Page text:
“For organisations trying to encourage people back to the office, the focus on facilities has never been more important. Making sure workspaces are optimised for employee needs, creating more collaborative spaces, and making sure assets are running as they should will help to incentivise people out of their home office and back into the corporate one.

“Implementing workplace software can make it easy for staff to plan their in-office days. If a hybrid working policy such as hot desking is introduced, staff need to feel confident that when they turn up at work, they’ll have access to everything they need.”

Massey describes how digital tech can help facilitate “hotel style amenities” where everything from the air conditioning to the availability of meeting room refreshments are in place and crucially can also help FMs reduce wasted resources such as heating/cooling in empty spaces.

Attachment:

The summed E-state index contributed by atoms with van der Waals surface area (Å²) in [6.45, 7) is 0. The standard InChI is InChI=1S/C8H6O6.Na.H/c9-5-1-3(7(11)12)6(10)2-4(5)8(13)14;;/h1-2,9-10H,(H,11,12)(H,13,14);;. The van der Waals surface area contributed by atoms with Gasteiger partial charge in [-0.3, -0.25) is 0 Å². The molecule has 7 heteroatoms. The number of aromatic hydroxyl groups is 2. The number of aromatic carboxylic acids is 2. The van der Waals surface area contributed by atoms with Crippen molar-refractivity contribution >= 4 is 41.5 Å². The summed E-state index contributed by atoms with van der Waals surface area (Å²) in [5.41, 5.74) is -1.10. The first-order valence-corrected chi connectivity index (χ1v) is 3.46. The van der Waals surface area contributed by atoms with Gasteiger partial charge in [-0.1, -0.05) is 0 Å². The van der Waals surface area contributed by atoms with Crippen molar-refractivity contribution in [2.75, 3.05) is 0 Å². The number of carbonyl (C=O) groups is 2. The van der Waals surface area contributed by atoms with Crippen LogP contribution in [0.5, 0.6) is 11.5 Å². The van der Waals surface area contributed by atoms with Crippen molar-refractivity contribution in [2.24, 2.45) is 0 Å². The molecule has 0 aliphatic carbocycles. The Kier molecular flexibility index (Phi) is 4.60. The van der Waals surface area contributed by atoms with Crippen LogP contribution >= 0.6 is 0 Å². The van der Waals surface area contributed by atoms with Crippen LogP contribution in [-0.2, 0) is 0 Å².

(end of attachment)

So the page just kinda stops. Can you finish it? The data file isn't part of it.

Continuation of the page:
“People want to come in to work, not to come in and work around the facility” he explains. “Proactive space management is also critical, as there is little value in having a six-storey building with six people in it and one on each floor.

“Technology can help to flag these kinds of points and change the FM role into one of ‘proactive’ as opposed to ‘reactive’, encourage people to collaborate on those quiet days, and doesn’t let them sit in isolation.”

Measuring occupancy levels is another essential part of the digital mix, which is why Gorman would always advise installing the sensor technology first, as this provides a good foundation for the data utilisation.

He says: “Utilisation data helps to provide confidence that you have enough space to support hybrid working, but most importantly it gives you the data and insight to have conversations with the businesses you support. With this you can demonstrate their average utilisation of the space they currently use and the maximums they have reached.”